Ultrasound Probe Position and Sonography
SPB is a progression from the PECS block with similar initial anatomical landmarks and ultrasound imaging steps.10,11 The reader is encouraged to review the tutorial for the PECS block (ATOTW Tutorial 346, PECS Blocks) before proceeding to review this part of the tutorial on SPB13:
- Commence the ultrasound scan by placing the ultrasound probe in a parasagittal plane immediately inferior to the clavicle and in the deltopectoral groove adjacent to the coracoid process. Here, identify the pectoralis major and minor muscles, the axillary artery and vein as well as the underlying second rib.
- Move the ultrasound probe inferiorly and posteriorly with increasing coronal orientation until the fifth rib is found in the midaxillary line (Figure 3). In this position, identify a superficial and thick muscle, the latissimus dorsi, overlying the deeper serratus anterior muscle (Figure 4). Since the thoracodorsal artery is located in the fascial plane between the latissimus dorsi and the serratus anterior muscles, its identification with ultrasound imaging and use of colour Doppler is helpful to delineate the plane and decrease the risk of inadvertent accidental arterial puncture on introduction of the needle.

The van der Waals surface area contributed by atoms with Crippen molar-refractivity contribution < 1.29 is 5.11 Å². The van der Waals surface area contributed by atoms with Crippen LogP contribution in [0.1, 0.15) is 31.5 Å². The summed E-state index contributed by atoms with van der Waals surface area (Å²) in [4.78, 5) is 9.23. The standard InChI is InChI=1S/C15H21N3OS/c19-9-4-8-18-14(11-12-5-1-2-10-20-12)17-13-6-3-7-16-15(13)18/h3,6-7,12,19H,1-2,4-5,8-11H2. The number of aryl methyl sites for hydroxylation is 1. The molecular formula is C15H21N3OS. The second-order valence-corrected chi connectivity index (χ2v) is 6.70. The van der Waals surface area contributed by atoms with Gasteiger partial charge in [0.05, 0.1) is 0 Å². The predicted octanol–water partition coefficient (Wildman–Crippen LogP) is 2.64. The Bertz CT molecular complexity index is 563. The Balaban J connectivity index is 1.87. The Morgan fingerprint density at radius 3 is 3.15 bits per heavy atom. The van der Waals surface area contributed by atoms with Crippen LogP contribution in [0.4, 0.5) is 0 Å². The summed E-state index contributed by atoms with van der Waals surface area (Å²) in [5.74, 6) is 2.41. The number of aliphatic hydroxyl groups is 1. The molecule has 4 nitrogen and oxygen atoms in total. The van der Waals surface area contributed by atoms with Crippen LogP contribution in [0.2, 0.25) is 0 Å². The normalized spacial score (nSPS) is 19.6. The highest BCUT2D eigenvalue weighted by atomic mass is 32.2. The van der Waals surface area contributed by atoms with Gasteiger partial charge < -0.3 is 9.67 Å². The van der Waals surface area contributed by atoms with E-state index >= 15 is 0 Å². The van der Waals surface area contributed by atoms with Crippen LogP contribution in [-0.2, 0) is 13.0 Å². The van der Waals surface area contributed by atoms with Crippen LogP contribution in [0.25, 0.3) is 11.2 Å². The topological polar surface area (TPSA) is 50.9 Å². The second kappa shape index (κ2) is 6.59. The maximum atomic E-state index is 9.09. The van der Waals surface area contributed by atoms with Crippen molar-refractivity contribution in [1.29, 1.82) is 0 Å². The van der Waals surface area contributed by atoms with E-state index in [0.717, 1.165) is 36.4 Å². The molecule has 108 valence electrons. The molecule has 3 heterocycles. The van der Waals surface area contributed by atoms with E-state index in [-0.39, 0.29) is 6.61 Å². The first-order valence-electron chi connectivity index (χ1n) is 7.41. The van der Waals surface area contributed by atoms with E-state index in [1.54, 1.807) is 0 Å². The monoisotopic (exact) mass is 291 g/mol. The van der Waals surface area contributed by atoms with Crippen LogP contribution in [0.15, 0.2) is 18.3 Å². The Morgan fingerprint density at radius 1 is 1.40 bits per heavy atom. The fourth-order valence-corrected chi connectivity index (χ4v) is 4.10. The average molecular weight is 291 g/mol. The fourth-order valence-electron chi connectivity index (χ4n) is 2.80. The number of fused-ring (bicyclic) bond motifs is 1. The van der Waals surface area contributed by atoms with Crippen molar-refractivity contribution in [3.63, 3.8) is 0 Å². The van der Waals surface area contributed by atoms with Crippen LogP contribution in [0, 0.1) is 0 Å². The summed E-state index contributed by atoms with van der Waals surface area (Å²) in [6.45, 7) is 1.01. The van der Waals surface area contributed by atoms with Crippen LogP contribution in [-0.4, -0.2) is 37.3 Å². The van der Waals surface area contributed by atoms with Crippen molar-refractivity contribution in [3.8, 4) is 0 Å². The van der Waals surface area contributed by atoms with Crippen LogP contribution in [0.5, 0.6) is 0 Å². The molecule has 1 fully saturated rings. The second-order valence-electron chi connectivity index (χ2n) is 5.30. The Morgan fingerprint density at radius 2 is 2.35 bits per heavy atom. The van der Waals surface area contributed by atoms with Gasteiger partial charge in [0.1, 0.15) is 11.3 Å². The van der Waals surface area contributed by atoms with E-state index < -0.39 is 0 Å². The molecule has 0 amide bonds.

- Prior to the insertion of the needle, identify the location of the pleura
- Introduce the needle in plane, advancing it from a superoanterior to posteroinferior direction.
- If performing a superficial SPB, use hydrolocation with either local anaesthetic or saline to confirm the needle tip is positioned in the space between the latissimus dorsi and the serratus anterior muscles in the mid-axillary line.
- If performing a deep SPB, direct the needle toward the fifth rib, as this will form a bony safety back stop and reduce the risk of puncture of the pleura. Use hydrolocation with either local anaesthetic or saline to verify the needle tip is positioned in the space between the serratus anterior muscle and the fifth rib in the mid-axillary line.
- Once the needle tip is in a satisfactory position and subsequent to negative aspiration, taking into account the potential for multiple small blood vessels to be present here, inject the remainder of the local anaesthetic and in small aliquots of 5 mL (Figures 5 and 6).
- Given that SPB is a fascial plane block, the distribution of analgesia is dependent on the diffusion of local anaesthetic and therefore its volume. In view of this, a minimum local anaesthetic volume of 20 mL should be used, adjusting the concentration of local anaesthetic if needed so that the maximum recommended dose is not exceeded.
If it is required, bilateral SPBs can be undertaken, but the maximum recommended dose of local anaesthetic must not be exceeded, and should moderate to severe postoperative pain be anticipated for more than 12–16 hours, a catheter can be considered for insertion.
- Bleeding, bruising and/or haematoma
- Difficulty and inadequate or failed block
- Intravascular injection
- Local anaesthetic systemic toxicity
- Pneumothorax, secondary to the proximity of the pleura
- Identify the main anatomical landmarks, the latissimus dorsi and the serratus anterior muscles as well as the ribs and the pleura.